Our galaxy’s stellar halo is giving astronomers some new food for thought. It turns out everyone thought the halo was spherical. But, it’s not. That’s news to everyone who said it was spherical. According to a new measurement done by a team at Harvard-Smithsonian Center for Astrophysics, it has a tilted, oblong football shape. This all tells astronomers an interesting tale about our galaxy’s ancient history.
An artist’s concept of our warped, tilted galaxy stellar halo. Melissa Weiss/Center for Astrophysics | Harvard & Smithsonian
“The shape of the stellar halo is a very fundamental parameter that we’ve just measured to greater accuracy than was possible before,” said study lead author Jiwon “Jesse” Han, a Ph.D. student at the Center for Astrophysics | Harvard & Smithsonian. “There are a lot of important implications of the stellar halo not being spherical but instead shaped like a football, rugby ball, or zeppelin — take your pick!”
So, is it a big deal if it’s not like a beach ball, as astronomers predicted for so many years? Well, yes it is. It turns out the odd shape is an important clue to Milky Way’s early history. “The tilt and distribution of stars in the stellar halo provide dramatic confirmation that our galaxy collided with another smaller galaxy 7-10 billion years ago,” according to Han’s co-author Charlie Conroy.
Anatomy of an Ancient Collision
The evolutionary history of the halo around the Milky Way involves some interesting characters. First, there’s a strange, lonely dwarf galaxy that astronomers dubbed “Gaia-Sausage-Enceladus” or GSE. The name comes from the European Space Agency’s Gaia spacecraft. The second part comes from the shape of GSE in its datasets. Finally, Enceladus comes to us from Greek mythology. He was a buried, mysterious giant, much like GSE was hidden in Gaia data.
Billions of years ago GSE collided with the Milky Way. Collisions are a natural way to build big galaxies out of small ones, and our galaxy formed that way. That mashup tore GSE to shreds and scattered stars from both galaxies into a dispersed halo surrounding the galaxy. The interactions between the two also caused pileups of stars in the halo. That changed the shape of the halo significantly. And, since GSE came in at an angle, the collision also tilted it. The amazing thing is that the shape is still odd and offset.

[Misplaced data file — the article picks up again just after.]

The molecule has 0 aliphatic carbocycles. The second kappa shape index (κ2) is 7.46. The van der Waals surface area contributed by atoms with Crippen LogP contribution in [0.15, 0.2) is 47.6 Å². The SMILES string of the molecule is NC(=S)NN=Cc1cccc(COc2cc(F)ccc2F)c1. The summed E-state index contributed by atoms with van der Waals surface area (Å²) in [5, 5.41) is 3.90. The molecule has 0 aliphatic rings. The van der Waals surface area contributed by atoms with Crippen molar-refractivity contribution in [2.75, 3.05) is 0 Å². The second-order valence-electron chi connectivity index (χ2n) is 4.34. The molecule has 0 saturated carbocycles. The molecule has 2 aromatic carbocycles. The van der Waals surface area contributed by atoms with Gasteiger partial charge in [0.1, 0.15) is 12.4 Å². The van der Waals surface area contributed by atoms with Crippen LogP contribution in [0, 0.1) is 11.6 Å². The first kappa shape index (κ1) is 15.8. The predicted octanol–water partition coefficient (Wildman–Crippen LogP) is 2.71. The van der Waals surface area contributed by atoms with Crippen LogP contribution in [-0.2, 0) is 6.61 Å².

Artist’s impression of debris of the Gaia-Enceladus galaxy. Gaia-Enceladus merged with our Milky Way galaxy during its early formation stages, nearly 10 billion years ago. Its debris can now be found throughout the galaxy and in the stellar halo. Courtesy ESA.
You would think that after billions of years, the halo would have “sphericized” itself. Yet, the stars remain in this weird triaxially shaped “cloud”. Something else—which turns out to be dark matter—is at play, according to Charlie Conroy. “The tilted stellar halo strongly suggests that the underlying dark matter halo is also tilted,” he said. “A tilt in the dark matter halo could have significant ramifications for our ability to detect dark matter particles in laboratories on Earth.”
That’s interesting to scientists searching for dark matter. If there really is a tilt in the dark matter halo, there could be areas where this mysterious stuff is more concentrated. Finding those regions could give astronomers a chance to detect interactions with dark matter. This would be particularly interesting as Earth moves through them in the future.
More about the Stellar Halo
The Milky Way isn’t alone in having a halo. Every galaxy has one dominated by dark matter. While we don’t see dark matter, it provides a framework for the distribution of ordinary, visible matter. That includes stars, clusters, and nebulae in the body of the galaxy, plus stars in the halo.
According to Han, the starry outer “shells” are important targets for observation. “The stellar halo is a dynamic tracer of the galactic halo,” he said. “In order to learn more about galactic haloes in general, and especially our own galaxy’s galactic halo and history, the stellar halo is a great place to start.”
To tell the story of the Milky Way colliding with GSE, the team studied two major astronomy data sets. That allowed them to make a computer model of what happened. One came from the GAIA spacecraft, which measures the positions, motions, and distances of millions of Milky Way and halo stars. The other data set came from a ground-based survey called H3 (short for Hectochelle in the Halo at High Resolution). The combined results showed the weirdly tilted football shape emerged almost immediately.
The team’s work will eventually help them tackle astrophysical questions about the Milky Way. “These are such intuitively interesting questions to ask about our galaxy: ‘What does the galaxy look like?’ and ‘What does the stellar halo look like?’,” said Han. “With this line of research and study, in particular, we are finally answering those questions.”
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